“The sad thing is that all of what my family and I have gone through, and are still going through, is preventable.”
Claire Towner undergoes dialysis three times a week, has left her job and finds it increasingly difficult to spend time with her children. All for the need of a kidney.
Her sentiments are echoed by the 6889 other people in the UK currently waiting for an elusive organ. Tragically, an average of three die in vain every day.
But “preventable” this situation certainly is. And the solution is us: the public.
The more people on the Organ Donor Register (ODR), the higher the probability that a suitable match can quickly be found. Every name counts equally towards making a positive difference – though those of Black or South Asian ethnicity are in especially high demand due to lower donor rates and greater requirement in those communities.
Estimates suggest that that the ODR needs to double in size to match supply and demand. Ambitious, but achievable. How?
The most popular proposal is to turn the entire system on its head. Instead of making the decision to sign the register and thus indicate a willingness to donate, each person is assumed to be on the ODR and must actively remove themselves from the list if they so wish.
This Opt-out method (or “Presumed Consent”) was advocated by Gordon Brown in 2008 in reaction to the burgeoning queue for transplants. He wasn’t alone. Consistently, research finds that the majority of the British public are in favour of the Opt-out system – a figure that varies between 55% and 75%. Such rallying cries for an overhaul in legislation led a taskforce, including academics from the University of Southampton, to conduct a major independent inquiry into the Opt-out’s potential impact.
Their findings were both surprising and enlightening.
Acknowledging the present “desperate situation”, the taskforce went in with an open mind. But with every lawyer, religious leader, doctor, surgeon, patient, donor, sociologist and member of the public they interviewed, the case for Opt-out weakened significantly. By the end of their mammoth enquiry, the taskforce “reached a clear consensus in their recommendation that an Opt-out system should not be introduced in the UK at the present time.”
The central flaw of Presumed Consent is that it is fundamentally self-contradictory. Consent is inherently a voluntary act whereas presuming undermines that notion of a deliberate decision being made. With an issue as sensitive as organ donation, all parties – even those on the receiving end – want reassurance that the deceased intended to be a donor.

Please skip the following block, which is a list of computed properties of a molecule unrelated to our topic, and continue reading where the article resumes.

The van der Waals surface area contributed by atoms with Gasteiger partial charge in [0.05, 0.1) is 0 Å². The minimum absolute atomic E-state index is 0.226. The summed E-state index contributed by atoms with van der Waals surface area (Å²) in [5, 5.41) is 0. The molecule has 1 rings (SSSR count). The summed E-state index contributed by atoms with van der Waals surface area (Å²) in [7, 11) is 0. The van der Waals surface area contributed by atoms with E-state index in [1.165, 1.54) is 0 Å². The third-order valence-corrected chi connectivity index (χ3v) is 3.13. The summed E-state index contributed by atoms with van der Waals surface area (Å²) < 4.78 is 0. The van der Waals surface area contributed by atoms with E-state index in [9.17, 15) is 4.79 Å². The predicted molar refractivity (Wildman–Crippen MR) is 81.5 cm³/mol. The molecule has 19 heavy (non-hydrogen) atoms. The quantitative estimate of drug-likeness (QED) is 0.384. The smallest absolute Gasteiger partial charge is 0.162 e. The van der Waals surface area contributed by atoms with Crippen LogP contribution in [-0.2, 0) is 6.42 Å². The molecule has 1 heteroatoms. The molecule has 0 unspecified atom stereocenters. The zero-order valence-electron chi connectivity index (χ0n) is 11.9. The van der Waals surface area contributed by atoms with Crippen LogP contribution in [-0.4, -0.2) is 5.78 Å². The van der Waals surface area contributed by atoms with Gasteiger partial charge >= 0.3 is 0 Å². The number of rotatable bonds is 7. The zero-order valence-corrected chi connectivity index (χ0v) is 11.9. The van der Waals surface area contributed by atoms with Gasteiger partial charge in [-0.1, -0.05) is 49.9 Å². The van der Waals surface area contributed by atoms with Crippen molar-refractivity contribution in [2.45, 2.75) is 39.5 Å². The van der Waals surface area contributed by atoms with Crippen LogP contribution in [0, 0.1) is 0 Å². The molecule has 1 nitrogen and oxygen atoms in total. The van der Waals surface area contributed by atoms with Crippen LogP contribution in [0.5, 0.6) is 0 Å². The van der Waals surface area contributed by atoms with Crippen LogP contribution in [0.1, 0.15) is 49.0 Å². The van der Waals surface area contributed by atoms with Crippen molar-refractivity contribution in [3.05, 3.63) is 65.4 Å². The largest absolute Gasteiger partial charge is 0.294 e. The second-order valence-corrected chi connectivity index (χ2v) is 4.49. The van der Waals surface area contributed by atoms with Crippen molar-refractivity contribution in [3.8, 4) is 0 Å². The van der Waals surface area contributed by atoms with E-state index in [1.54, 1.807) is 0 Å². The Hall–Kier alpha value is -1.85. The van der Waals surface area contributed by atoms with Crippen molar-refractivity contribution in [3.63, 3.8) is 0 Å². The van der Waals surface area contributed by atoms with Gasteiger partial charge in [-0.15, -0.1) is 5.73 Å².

Imagine the government introducing a new law where everyone is obliged to donate fifty pounds to charity on their eighteenth birthday – exemption only being granted when requested. This would undoubtedly save lives and do great work, but it would ruin the pleasure of giving because it is forced, as well as encouraging a mentality of avoiding the donation.
Likewise, the taskforce were concerned that an Opt-out system promotes a negative environment where the public are then “facing the wrong direction” and looking for excuses. And those who do decide for personal reasons to opt out could face being socially stigmatised.
The cost of such a radical legal overhaul is also a factor to consider in the current economic climate. An estimated £45 million would be required for the necessary awareness campaign, and a similar amount would be spent on IT development. Include the “media top-up” after a few years and the risky venture has a nine-figure price tag.
It may not even be a risk that pays off. Perhaps most fascinating of all was the conclusion from the taskforce’s study of other countries which presume consent. Not all boast higher donation rates and those that do may be due to other circumstances. For instance, Spain’s dramatic increase in donors came not when the legislation was introduced but when their National Transplant Organisation was founded ten years later.
In its conclusion, the taskforce advised the government to continue with the prevailing Opt-in system for the next five years, on the condition that the campaigning was intensified. The official target was a 50% increase in after death donor numbers by 2013. Two years in and there has been some progress but millions more are needed.
For more information go to www.uktransplant.org.uk